2017 Pushcart Nominations

fireworks over Sydney, Australia
 

2017 was an amazing year for Streetlight Magazine owing to the excellent content submitted by writers and poets from all over the world. Our editors chose six nominees for The Pushcart Prize (best of small presses) for excellent writing in non-fiction, poetry, and short fiction. We would like to publicly acknowledge these six authors for their incredible talent and wish them future success. Thank-you for allowing Streetlight Magazine to publish your work! Essay/Memoir nominees: Alex Joyner for Spirit Duplicator Anne Carle Carson for Sliding Poetry nominees: Linda Nemec Foster for Blue Brian Koester for Where … Continue reading 2017 Pushcart Nominations

Memento Mori by Melissa Knox

Photo of person by grave marked with rocks and teddy bear
 

To be no more; sad cure; for who would lose, Though full of pain, this intellectual being, Those thoughts that wander through Eternity, To perish rather, swallowed up and lost In the wide womb of uncreated night, Devoid of sense and motion? John Milton, Paradise Lost   In the middle of the night, my husband sat up; he’d been coughing too much and I’d been lying awake listening to his rasping breathing. His doctors understand as much as anyone about his little-known lung disease, but that’s not saying much. They’d ordered an oxygen tank which … Continue reading Memento Mori by Melissa Knox

First Responder by Joan Mazza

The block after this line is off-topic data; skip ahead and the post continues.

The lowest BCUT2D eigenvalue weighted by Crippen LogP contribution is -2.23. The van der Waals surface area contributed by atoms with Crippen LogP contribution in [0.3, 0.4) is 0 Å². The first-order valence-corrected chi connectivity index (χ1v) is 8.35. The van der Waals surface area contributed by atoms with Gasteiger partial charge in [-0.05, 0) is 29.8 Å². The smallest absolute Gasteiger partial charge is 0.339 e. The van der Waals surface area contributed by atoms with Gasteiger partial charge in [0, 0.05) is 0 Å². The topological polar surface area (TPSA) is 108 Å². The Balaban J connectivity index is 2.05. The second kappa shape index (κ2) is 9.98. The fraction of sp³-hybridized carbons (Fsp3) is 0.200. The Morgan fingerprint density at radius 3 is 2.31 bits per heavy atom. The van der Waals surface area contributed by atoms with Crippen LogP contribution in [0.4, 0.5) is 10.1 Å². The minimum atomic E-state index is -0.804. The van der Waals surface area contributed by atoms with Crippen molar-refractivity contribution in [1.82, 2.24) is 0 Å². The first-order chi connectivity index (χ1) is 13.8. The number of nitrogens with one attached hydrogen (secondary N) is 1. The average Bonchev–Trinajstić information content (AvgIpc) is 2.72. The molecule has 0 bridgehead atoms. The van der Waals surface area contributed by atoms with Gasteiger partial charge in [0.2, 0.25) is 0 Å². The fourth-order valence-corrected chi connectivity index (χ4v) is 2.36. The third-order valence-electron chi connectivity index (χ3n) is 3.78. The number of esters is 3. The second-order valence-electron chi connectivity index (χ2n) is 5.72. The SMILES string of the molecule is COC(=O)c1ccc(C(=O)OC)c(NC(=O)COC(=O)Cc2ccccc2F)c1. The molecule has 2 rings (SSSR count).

Back of brown envelope
 

Tired of bars and discos where I met men who drank and were in search of easy women, horrified by the scary men I met at church singles groups, I decided to be bold and placed a personal ad in the newspaper. “Are you out there?” the headline read. It was 1979, before the Internet, before Herpes and HIV were in the lexicon. I didn’t tell anyone but my shrink. I made my case: I could specify the kind of guy I wanted: smart, kind, solvent. He had to love books and dogs. Surely, I … Continue reading First Responder by Joan Mazza

CHECK UP OR CHECK OUT and PINE TALE by Charles Springer

Pine floor
 

CHECK UP OR CHECK OUT Friday is library day for Ray who picked Friday because it kinda rhymes with library and other days don’t so much and becoming well-read and new worldly is high up on the list in Ray’s lunch pail. Anyway Ray arrives and says hello to the girl at the desk and beelines over to periodicals where he selects an issue of People and in no time remembers having read this very issue last year, the issue about Brad and his sorrowful breakup and as Ray gets up to make another selection, … Continue reading CHECK UP OR CHECK OUT and PINE TALE by Charles Springer

Tips and Guidelines for Becoming a Shooting Star by Ashley Morrow Hermsmeier

Shooting star in dusky sky
 

Remain calm. You have purchased the crème de la crème of packages; don’t squander the experience with a panic attack. So bridges make you sweat. So you chew three Xanax every time you board a plane. So you refuse to open your eyes at the top of the Empire State Building, so so so…Think of the hospital beds and the tubes and the shots you will not have. Think of the chemo and the surgeries and the lopped off body parts you’re not trading for a few extra months. You’ve made your decision, so take … Continue reading Tips and Guidelines for Becoming a Shooting Star by Ashley Morrow Hermsmeier